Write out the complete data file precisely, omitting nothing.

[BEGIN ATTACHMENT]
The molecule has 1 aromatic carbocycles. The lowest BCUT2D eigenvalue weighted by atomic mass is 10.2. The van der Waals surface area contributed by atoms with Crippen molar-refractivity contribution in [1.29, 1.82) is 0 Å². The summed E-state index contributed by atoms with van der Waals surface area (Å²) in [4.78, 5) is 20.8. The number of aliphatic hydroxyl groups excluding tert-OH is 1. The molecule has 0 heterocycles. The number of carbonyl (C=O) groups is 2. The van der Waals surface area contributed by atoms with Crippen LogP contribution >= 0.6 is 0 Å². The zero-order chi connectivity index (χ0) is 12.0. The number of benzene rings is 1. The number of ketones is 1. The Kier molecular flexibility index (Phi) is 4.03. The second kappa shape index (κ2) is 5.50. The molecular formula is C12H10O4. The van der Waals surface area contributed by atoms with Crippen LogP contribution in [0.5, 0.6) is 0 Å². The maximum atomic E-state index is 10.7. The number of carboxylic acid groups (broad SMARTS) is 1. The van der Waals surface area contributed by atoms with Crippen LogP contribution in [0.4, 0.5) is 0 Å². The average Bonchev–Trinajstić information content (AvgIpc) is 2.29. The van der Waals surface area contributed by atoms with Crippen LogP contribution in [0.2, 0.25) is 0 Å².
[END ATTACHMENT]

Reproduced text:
The molecule has 1 aromatic carbocycles. The lowest BCUT2D eigenvalue weighted by atomic mass is 10.2. The van der Waals surface area contributed by atoms with Crippen molar-refractivity contribution in [1.29, 1.82) is 0 Å². The summed E-state index contributed by atoms with van der Waals surface area (Å²) in [4.78, 5) is 20.8. The number of aliphatic hydroxyl groups excluding tert-OH is 1. The molecule has 0 heterocycles. The number of carbonyl (C=O) groups is 2. The van der Waals surface area contributed by atoms with Crippen LogP contribution >= 0.6 is 0 Å². The zero-order chi connectivity index (χ0) is 12.0. The number of benzene rings is 1. The number of ketones is 1. The Kier molecular flexibility index (Phi) is 4.03. The second kappa shape index (κ2) is 5.50. The molecular formula is C12H10O4. The van der Waals surface area contributed by atoms with Crippen LogP contribution in [0.5, 0.6) is 0 Å². The maximum atomic E-state index is 10.7. The number of carboxylic acid groups (broad SMARTS) is 1. The van der Waals surface area contributed by atoms with Crippen LogP contribution in [0.4, 0.5) is 0 Å². The average Bonchev–Trinajstić information content (AvgIpc) is 2.29. The van der Waals surface area contributed by atoms with Crippen LogP contribution in [0.2, 0.25) is 0 Å².